In space, no one can hear you scream — unless you're cheering for your favourite hockey team.

Life on the International Space Station (ISS) bears a lot of similarities to life on Earth. There's Wi-Fi, cable, and even Halloween costume parties. It's all meant to help astronauts feel at home while they're floating 400 kilometres above sea level.

But for the first time, Canadian researchers are examining how rocket men and women adapt to life in the cosmos during long-term space missions — and it could have wider implications for space travel beyond the moon.

"We're looking at how astronauts from a variety of cultures and nationalities live together on the space station and possibly create a shared culture," said Dr. Phyllis Johnson, a UBC-based researcher and principal investigator of the study.

"A space culture might develop."

At Home in Space

The project is called At Home in Space, and it's billed as the first ever psychosocial study of astronauts on the International Space Station.

Researchers aim to figure out how astronauts make themselves feel at home while aboard the space station, and uncover the cultural norms that emerge within the confines of an isolated spacecraft.

"We're also interested in seeing how living in space has changed their particular lives," said Johnson.

Astronauts complete a series of questionnaires before, during and after their months-long stay in the great beyond, and are also encouraged to take photos that accurately depict 'life in space'. 

Space culture

Johnson expects that a unique 'space culture' might exist on the space station — a way of life that many astronauts come to identify with during their time in orbit.

"Maybe there are things like space traditions that are important to them," said Johnson.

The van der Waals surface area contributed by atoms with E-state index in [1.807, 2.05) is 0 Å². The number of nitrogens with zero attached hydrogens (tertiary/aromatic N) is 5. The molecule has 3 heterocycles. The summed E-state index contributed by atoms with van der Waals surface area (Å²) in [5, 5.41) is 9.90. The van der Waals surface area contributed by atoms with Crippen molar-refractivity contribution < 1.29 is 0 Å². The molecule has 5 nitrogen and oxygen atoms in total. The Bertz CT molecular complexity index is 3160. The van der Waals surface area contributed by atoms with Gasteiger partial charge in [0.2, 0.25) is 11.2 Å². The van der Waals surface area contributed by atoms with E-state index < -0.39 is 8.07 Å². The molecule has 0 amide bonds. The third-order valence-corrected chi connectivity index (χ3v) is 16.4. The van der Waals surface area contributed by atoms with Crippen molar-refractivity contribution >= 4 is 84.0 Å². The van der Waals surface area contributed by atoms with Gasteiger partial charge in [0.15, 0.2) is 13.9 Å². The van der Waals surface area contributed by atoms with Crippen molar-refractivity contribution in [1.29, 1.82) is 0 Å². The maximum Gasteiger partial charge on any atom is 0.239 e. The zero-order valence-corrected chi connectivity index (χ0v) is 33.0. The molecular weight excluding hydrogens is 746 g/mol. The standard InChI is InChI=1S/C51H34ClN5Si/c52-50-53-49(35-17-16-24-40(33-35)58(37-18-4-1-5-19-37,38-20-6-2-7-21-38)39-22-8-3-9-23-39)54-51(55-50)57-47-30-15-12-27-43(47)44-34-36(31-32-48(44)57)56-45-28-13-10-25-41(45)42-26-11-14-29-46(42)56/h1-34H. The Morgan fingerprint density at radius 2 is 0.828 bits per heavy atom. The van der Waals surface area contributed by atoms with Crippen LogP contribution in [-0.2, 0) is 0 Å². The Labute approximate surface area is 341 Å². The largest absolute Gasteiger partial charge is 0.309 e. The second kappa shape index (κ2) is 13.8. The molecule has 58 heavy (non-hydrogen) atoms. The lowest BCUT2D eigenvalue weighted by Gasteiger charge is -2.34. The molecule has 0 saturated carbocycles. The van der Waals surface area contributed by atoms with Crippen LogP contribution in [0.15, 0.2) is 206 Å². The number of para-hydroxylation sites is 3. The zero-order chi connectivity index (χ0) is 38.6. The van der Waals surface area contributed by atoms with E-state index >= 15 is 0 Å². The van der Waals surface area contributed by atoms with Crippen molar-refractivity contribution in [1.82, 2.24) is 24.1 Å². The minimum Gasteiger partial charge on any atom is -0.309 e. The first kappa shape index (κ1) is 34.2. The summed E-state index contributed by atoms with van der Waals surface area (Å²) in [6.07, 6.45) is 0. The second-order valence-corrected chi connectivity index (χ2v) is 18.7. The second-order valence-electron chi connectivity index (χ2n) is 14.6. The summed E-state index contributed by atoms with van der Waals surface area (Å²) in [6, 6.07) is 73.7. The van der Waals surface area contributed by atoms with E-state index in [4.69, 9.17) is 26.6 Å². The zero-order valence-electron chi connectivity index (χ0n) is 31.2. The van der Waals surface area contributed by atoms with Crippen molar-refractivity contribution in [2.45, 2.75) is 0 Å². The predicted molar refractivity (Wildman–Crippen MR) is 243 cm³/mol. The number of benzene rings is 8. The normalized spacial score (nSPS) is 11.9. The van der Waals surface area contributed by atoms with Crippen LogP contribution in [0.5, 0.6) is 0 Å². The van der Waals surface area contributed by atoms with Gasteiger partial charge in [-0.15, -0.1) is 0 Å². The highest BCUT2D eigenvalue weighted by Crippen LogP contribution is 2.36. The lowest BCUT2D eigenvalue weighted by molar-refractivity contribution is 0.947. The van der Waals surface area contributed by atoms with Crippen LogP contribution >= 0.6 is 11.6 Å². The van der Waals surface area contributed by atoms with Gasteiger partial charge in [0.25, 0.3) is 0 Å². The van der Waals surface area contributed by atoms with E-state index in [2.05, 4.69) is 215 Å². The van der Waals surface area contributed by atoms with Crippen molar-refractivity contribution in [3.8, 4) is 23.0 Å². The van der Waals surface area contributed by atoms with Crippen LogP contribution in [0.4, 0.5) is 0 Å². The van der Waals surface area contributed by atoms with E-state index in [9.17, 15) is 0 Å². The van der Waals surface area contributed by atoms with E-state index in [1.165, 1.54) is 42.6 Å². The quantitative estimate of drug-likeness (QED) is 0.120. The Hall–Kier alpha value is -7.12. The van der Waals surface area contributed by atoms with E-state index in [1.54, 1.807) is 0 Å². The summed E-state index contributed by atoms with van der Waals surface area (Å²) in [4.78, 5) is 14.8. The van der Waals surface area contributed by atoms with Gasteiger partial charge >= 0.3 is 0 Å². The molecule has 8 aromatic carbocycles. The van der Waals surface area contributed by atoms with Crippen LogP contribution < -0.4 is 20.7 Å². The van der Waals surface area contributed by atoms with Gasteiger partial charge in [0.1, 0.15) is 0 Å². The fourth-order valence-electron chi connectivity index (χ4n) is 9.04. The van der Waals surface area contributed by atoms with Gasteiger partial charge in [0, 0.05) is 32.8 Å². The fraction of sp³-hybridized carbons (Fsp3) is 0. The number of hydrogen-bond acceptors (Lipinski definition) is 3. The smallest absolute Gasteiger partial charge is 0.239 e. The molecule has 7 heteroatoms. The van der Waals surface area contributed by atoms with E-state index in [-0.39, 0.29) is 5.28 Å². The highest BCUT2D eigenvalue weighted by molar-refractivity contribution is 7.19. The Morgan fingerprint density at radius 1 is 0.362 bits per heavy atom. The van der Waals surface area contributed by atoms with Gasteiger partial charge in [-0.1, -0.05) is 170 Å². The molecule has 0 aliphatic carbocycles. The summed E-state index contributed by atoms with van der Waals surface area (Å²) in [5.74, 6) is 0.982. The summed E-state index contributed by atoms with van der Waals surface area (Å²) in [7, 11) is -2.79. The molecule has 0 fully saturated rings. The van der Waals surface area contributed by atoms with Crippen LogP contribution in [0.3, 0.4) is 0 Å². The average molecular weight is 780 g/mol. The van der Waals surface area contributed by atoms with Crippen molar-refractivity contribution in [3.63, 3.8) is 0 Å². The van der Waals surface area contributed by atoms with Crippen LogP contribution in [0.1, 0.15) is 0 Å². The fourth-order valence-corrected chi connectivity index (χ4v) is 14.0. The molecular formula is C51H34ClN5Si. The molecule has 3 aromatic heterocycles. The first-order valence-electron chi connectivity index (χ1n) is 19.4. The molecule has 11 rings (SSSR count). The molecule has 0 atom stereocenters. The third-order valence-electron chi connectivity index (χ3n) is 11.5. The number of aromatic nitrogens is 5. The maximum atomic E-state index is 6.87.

Johnson points to Yuri Gagarin Day, an annual celebration held on the ISS every April 12 that honours the first manned trip to outer space, as a notable cultural event that's unique to astronauts.

Yuri Gagarin ARP2315349 1st man in space 1961

Soviet cosmonaut Yuri Gagarin, the first man to travel into space, hits the headline of the US paper "The Huntsville Times" on April 12, 1961 after oribiting Earth aboard the Vostok I spaceship. AFP PHOTO (Photo credit should read /AFP/Getty Images) (AFP/Getty)

"They could have space traditions that they celebrate. Do they mount mission patches? Change of command ceremonies? Those would be certain kinds of things that would relate to space — but we don't know how important they are to them."

Long-term implications

Johnson says understanding how astronauts adjust to the new living environment could be the key to planning for longer-term manned missions like the seemingly inevitable voyage to Mars.

"How are they adjusting to this new environment? How do people cope with potential isolation? How do they make it interesting in their lives? How do they keep carrying out their work, and enjoying their work?"

NASA currently plans on sending humans to Mars in the 2030s. The journey would take years for travellers, with very limited contact to the outside world.

Johnson hopes the results of her study could enhance travel conditions for those voyagers.

"If you're going to to go somewhere and be somewhere for a long period of time, and not have as much contact with your normal experiences on Earth, then we need to know how people do it, and what makes it a good experience for them."

Researchers hope to complete the study by 2020.

Space Record Whitson

In this Jan. 6, 2017 made available by NASA, astronaut Peggy Whitson works during a spacewalk outside the International Space Station. Whitson and fellow astronaut Shane Kimbrough successfully installed three new adapter plates and hooked up electrical connections for three of the six new lithium-ion batteries on the ISS. (NASA via AP)